Proposal Title

Student Engagement and Faculty Best Practices towards Student learning Outcomes in Engineering Education

Proposal Abstract

The Engineering National Survey of Student Engagement (E-NSSE) and its faculty version, the Engineering Faculty Survey of Student Engagement (E-FSSE) are two new instruments designed to identify "best instructional practices" in engineering education and achieve certain learning outcomes desired of engineering graduates. This paper provides preliminary analysis in the validation process of the E-FSSE survey that began in October, 2006. Thus far, three of the nine universities in the validation project have completed the survey, via the web. This paper provides some preliminary analysis in the validation process and next steps. Several more validation steps are necessary before analysis is complete.

Full Proposal

Description of session

We are developing and piloting two surveys: one survey to assess the extent to which engineering faculty are engaging in identified “best instructional practices” and the other survey to access the extent to which engineering students are achieving certain learning outcomes desired of engineering graduates. We endeavored to correlate the instructional principles with the desired student learning outcomes. By adapting some of the items used in the National Survey of Student Engagement, Faculty Survey of Student Engagement, and a study of the impacts of revisions to the engineering accreditation regime, we developed two survey instruments (faculty and student versions). We conducted two 90-minute focus groups (one with faculty and one with students) at each of five engineering colleges in February and March 2005 to establish that each of our survey items meant the same thing to each reader and to provide input for refinement of the instruments. The draft instruments are currently undergoing pilot testing with engineering students and faculty on nine diverse campuses.

Objective of session

In this session we seek to engage the broader SoTL community in the work we are doing so that we might learn from each other. We have particular interest in formative feedback that might inform our on-going pilot. While researchers and educators have developed a number of classroom and college-wide assessments, no national assessment exist to measure engineering student learning outcomes and the instructional practices that support those outcomes. Our aim is to produce instruments that not only assess student and faculty engagement in the learning process, but also seeks to promote their direct participation in improving the learning process.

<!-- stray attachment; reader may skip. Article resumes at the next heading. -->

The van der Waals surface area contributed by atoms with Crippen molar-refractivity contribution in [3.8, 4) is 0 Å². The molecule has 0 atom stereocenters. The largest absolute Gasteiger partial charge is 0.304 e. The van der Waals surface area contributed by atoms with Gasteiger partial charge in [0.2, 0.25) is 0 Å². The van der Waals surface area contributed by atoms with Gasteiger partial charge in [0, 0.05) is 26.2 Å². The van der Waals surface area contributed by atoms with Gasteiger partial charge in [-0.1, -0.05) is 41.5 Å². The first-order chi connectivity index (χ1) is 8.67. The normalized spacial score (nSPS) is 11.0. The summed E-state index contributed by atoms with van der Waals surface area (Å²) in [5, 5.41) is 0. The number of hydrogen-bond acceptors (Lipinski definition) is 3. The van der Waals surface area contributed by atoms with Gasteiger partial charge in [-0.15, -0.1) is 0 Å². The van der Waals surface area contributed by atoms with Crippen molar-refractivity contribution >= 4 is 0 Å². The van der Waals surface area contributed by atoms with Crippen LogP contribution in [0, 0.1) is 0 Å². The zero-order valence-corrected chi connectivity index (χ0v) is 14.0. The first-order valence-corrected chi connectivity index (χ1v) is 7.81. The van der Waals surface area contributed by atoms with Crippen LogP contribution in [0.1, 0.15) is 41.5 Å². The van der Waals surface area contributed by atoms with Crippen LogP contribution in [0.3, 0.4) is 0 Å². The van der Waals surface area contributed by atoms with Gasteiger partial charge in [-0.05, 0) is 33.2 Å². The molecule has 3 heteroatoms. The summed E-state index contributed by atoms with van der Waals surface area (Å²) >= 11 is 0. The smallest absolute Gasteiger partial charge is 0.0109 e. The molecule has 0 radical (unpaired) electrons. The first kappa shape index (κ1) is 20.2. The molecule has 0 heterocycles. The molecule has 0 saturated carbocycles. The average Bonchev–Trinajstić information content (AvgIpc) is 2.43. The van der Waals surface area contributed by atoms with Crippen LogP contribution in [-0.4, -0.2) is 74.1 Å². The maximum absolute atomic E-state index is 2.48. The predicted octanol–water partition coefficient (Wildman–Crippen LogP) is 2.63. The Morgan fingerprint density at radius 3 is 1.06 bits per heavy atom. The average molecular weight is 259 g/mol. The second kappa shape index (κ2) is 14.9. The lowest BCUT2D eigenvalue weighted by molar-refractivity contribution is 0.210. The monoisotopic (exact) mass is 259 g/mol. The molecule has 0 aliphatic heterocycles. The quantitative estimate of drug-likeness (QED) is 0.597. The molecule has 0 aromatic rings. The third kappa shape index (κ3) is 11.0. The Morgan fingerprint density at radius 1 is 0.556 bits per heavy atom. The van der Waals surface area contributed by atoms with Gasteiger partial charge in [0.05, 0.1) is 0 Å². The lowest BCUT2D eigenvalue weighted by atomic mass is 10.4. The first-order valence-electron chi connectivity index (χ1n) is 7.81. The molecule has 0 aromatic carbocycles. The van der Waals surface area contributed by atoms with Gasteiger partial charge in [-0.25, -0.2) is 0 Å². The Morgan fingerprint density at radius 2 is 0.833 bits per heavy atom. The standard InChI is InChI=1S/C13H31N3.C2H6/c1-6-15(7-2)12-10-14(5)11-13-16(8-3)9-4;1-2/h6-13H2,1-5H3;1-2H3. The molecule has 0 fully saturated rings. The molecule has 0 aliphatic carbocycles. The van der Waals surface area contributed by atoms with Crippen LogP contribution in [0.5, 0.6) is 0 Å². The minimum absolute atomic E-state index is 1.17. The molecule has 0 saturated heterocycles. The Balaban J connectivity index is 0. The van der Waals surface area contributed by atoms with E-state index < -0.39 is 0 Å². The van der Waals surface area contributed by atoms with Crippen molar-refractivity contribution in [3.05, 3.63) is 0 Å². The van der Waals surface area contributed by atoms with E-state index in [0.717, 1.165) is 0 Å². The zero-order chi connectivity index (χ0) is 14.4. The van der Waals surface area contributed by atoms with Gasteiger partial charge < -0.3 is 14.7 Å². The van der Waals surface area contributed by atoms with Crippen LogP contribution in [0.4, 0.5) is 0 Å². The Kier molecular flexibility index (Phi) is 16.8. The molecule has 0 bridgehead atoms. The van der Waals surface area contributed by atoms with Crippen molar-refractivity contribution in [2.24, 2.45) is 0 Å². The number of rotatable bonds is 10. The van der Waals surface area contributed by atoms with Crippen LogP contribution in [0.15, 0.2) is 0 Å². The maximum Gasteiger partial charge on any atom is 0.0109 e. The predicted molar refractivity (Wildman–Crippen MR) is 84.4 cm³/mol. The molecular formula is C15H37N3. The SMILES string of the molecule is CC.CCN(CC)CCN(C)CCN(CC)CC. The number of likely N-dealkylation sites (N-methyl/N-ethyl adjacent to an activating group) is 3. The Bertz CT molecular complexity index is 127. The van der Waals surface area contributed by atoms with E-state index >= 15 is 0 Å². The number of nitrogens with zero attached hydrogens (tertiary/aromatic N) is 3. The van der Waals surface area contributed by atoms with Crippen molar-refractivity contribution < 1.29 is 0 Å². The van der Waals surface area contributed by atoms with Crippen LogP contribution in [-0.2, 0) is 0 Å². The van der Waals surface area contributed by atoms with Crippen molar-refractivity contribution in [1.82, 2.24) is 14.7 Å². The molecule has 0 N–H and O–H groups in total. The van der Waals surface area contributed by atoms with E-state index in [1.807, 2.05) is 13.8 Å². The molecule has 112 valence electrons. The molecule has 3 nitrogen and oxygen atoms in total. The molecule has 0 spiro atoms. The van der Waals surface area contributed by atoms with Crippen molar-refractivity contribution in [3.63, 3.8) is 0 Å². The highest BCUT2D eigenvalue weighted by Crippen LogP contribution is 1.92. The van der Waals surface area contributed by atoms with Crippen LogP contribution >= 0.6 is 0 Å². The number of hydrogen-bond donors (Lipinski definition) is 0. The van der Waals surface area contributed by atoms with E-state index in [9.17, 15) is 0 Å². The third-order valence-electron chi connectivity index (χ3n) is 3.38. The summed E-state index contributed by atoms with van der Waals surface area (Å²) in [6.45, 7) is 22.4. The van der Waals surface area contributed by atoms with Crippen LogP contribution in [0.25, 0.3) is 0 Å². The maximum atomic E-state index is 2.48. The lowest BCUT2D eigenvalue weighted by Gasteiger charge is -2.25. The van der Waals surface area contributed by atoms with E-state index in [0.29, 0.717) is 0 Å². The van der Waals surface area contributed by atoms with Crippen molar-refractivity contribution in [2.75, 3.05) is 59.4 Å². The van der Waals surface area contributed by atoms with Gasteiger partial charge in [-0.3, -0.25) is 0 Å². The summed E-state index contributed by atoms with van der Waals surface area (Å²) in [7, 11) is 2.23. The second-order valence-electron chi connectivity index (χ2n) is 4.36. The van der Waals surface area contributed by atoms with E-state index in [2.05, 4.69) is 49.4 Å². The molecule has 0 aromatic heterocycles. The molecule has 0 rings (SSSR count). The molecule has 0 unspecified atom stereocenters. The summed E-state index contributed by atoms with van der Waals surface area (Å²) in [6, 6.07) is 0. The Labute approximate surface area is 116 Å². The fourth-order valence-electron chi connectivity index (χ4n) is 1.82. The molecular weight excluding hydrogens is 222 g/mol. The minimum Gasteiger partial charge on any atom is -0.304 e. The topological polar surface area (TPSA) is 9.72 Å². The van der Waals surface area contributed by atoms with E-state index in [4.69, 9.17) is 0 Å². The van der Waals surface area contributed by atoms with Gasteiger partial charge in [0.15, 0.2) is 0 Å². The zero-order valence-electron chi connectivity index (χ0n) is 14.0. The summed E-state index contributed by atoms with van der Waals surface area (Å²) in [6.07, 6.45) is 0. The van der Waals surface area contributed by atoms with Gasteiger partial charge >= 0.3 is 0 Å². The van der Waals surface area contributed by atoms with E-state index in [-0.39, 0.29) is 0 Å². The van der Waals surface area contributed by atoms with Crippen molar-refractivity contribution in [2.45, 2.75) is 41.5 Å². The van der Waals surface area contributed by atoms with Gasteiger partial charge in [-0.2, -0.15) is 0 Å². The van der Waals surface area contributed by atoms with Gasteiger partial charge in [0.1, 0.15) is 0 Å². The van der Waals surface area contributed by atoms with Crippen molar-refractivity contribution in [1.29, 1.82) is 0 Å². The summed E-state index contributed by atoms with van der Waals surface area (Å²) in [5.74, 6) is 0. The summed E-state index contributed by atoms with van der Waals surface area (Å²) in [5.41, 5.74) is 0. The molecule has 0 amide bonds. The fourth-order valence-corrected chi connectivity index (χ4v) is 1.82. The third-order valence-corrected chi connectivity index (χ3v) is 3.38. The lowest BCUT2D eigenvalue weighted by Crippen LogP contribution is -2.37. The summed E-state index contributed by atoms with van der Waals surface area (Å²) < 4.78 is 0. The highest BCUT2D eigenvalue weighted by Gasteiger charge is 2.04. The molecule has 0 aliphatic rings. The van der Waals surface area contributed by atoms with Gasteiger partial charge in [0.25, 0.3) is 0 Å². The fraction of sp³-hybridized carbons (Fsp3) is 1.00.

Ways to involve the audience

Audience members will be invited to review the draft instruments, the study design, and preliminary results. We will seek their input on what adjustments can be made to the on-going study to improve its rigor and the broad applicability of its results. What attendees can expect to experience and learn Attendees will attain a better understanding of on-going work in the engineering education research community, have an opportunity to share the knowledge of their disciplinary communities with engineering education researchers, and develop collaborative models for education research results might best be transitioned to improved classroom practice in support of teaching and learning.

Location

Conference for the Scholarship of Teaching and Learning, Statesboro, Georgia, USA

Publication Type and Release Option

Presentation (Open Access)

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Nov 1st, 4:00 AM Nov 1st, 4:45 AM

Student Engagement and Faculty Best Practices towards Student learning Outcomes in Engineering Education

Conference for the Scholarship of Teaching and Learning, Statesboro, Georgia, USA

The Engineering National Survey of Student Engagement (E-NSSE) and its faculty version, the Engineering Faculty Survey of Student Engagement (E-FSSE) are two new instruments designed to identify "best instructional practices" in engineering education and achieve certain learning outcomes desired of engineering graduates. This paper provides preliminary analysis in the validation process of the E-FSSE survey that began in October, 2006. Thus far, three of the nine universities in the validation project have completed the survey, via the web. This paper provides some preliminary analysis in the validation process and next steps. Several more validation steps are necessary before analysis is complete.